December 2, 2010

Fifteen Year Locust

Locusts are only supposed to return every 17 years; for wireless carriers, however, it looks like they came back early. Fifteen years ago U.S. cellular carriers came within a hair’s breadth of the government mandating that resellers be allowed to install their own switch in the network. The effect would have been to deny carriers control of portions of their network and the relationship with customers. Now it appears as though Apple wants to achieve the same result, but with software.

In late October Apple indicated it was working with SIM vendor Gemalto on a “soft SIM” which would accomplish in software what is currently performed with a physical Subscriber Identity Module card. The effect of this would separate the carrier activation of a mobile device from the purchase of that device. Because the party that controls the soft SIM “owns” the relationship with the subscriber it would be possible to move that account back and forth across networks. Apple’s iTunes store could simply sell network access the same way they sell apps.

In the biblical Plague of the Locusts (Exodus 10:1-20) the insects devoured the Pharaoh’s crops. It is understandable why wireless carriers could see soft SIM as a similar fate. The key to the subscriber relationship is control of the SIM. When someone else controls the SIM they control the business.

For the moment it appears Apple has withdrawn its plans to add soft SIM to the next model iPhone. Reportedly, it still plans to include soft SIM on a future iPad.

The GSM Association, representing the carriers, has created a task force to develop an open standard for soft SIM (which they have renamed “embedded SIM”). Devices featuring the new SIM capabilities are expected in 2012 the association says.

But wait, what’s going on here? Are the carriers agreeing to the plague? Herein lays the carriers’ conundrum. The wireless future of an “Internet of Things” – tens of billions of wirelessly connected microprocessors – can’t rely on a hardware-based SIM. Wireless access to the chip connected to a water heater as a part of the smart grid, for instance, needs to be activated and controlled remotely. Physically changing out SIMs in tens of billions of tiny embedded communicating chips is out of the question. The Internet of Things requires soft SIM-like functionality.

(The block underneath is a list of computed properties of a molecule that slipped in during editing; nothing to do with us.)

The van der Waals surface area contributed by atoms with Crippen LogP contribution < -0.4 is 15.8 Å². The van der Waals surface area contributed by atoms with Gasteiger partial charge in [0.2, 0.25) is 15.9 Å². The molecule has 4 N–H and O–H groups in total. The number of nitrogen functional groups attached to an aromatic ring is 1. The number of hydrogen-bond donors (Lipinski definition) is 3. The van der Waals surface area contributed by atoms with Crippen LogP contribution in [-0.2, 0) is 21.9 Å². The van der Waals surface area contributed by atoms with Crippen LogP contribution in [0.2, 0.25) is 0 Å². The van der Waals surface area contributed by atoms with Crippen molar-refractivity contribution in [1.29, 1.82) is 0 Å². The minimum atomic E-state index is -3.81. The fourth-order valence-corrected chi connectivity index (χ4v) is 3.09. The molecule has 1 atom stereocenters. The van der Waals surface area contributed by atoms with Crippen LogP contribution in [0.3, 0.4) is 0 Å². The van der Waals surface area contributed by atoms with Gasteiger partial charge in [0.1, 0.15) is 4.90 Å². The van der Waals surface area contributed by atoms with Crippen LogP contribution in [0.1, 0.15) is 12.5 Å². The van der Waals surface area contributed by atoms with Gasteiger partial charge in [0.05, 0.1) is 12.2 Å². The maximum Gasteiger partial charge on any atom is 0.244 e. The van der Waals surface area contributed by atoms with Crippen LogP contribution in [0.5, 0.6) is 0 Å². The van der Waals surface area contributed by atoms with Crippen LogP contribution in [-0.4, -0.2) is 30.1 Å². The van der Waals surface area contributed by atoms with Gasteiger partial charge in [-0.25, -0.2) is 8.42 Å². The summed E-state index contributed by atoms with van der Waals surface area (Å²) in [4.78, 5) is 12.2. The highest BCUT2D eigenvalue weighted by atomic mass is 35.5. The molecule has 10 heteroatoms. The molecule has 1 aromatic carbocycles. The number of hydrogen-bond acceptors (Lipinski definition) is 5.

Heretofore the Internet of Things looked like a service extension for wireless carriers’ existing business model. Now, as the industry prepares for embedded SIM, it’s becoming clear that the required functionality for such machine-to-machine applications is different from the traditional wireless model that staples a carrier contract to a device.

Some, no doubt, will try to take advantage of the new embedded SIM standard. The GSMA task force has announced their solution “will be built on the principles of openness and standardization” – take that Apple, with your closed operating system and walled apps garden! But markets flow to what technology enables; soft SIM will provide that opportunity.

Carriers have warned that soft SIM will play havoc with consumer-friendly practices such as subsidizing phones. No carrier could afford to subsidize a subscriber who could churn at will via a soft SIM. It’s not hard to envision a world where consumers can decline a handset subsidy in preference to lower rates. Particularly in a world of usage-sensitive pricing, such an eventuality seems almost certain.

The soft SIM is yet another of the technology-driven changes that will redefine the wireless industry as we know it. When the locusts are coming, it’s time to plan for a new crop.